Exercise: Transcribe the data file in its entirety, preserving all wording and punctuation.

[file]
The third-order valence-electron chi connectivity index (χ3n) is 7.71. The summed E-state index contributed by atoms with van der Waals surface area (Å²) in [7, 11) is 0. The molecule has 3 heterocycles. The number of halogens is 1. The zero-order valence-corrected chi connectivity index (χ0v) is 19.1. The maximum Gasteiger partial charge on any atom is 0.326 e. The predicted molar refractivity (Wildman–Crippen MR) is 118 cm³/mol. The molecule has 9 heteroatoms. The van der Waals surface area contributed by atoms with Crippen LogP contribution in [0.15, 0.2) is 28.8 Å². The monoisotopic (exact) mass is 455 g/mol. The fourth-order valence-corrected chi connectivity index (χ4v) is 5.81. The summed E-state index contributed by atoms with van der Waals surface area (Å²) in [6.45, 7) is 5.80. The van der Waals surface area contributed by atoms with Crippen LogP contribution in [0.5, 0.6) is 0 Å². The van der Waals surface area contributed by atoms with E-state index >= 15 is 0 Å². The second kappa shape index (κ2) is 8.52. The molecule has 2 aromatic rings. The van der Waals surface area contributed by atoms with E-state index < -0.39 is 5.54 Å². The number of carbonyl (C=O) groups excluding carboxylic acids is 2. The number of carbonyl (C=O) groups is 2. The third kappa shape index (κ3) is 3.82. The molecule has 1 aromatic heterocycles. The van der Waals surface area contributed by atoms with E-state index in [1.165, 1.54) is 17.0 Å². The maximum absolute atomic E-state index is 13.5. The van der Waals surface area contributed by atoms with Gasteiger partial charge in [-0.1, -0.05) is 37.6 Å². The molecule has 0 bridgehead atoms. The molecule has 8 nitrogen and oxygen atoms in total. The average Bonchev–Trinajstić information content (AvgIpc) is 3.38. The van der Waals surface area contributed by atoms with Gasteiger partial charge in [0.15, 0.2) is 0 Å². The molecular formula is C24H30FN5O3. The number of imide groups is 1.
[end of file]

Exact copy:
The third-order valence-electron chi connectivity index (χ3n) is 7.71. The summed E-state index contributed by atoms with van der Waals surface area (Å²) in [7, 11) is 0. The molecule has 3 heterocycles. The number of halogens is 1. The zero-order valence-corrected chi connectivity index (χ0v) is 19.1. The maximum Gasteiger partial charge on any atom is 0.326 e. The predicted molar refractivity (Wildman–Crippen MR) is 118 cm³/mol. The molecule has 9 heteroatoms. The van der Waals surface area contributed by atoms with Crippen LogP contribution in [0.15, 0.2) is 28.8 Å². The monoisotopic (exact) mass is 455 g/mol. The fourth-order valence-corrected chi connectivity index (χ4v) is 5.81. The summed E-state index contributed by atoms with van der Waals surface area (Å²) in [6.45, 7) is 5.80. The van der Waals surface area contributed by atoms with Crippen LogP contribution in [0.5, 0.6) is 0 Å². The van der Waals surface area contributed by atoms with E-state index >= 15 is 0 Å². The second kappa shape index (κ2) is 8.52. The molecule has 2 aromatic rings. The van der Waals surface area contributed by atoms with E-state index < -0.39 is 5.54 Å². The number of carbonyl (C=O) groups excluding carboxylic acids is 2. The number of carbonyl (C=O) groups is 2. The third kappa shape index (κ3) is 3.82. The molecule has 1 aromatic heterocycles. The van der Waals surface area contributed by atoms with E-state index in [1.165, 1.54) is 17.0 Å². The maximum absolute atomic E-state index is 13.5. The van der Waals surface area contributed by atoms with Gasteiger partial charge in [-0.1, -0.05) is 37.6 Å². The molecule has 0 bridgehead atoms. The molecule has 8 nitrogen and oxygen atoms in total. The average Bonchev–Trinajstić information content (AvgIpc) is 3.38. The van der Waals surface area contributed by atoms with Gasteiger partial charge in [0.15, 0.2) is 0 Å². The molecular formula is C24H30FN5O3. The number of imide groups is 1.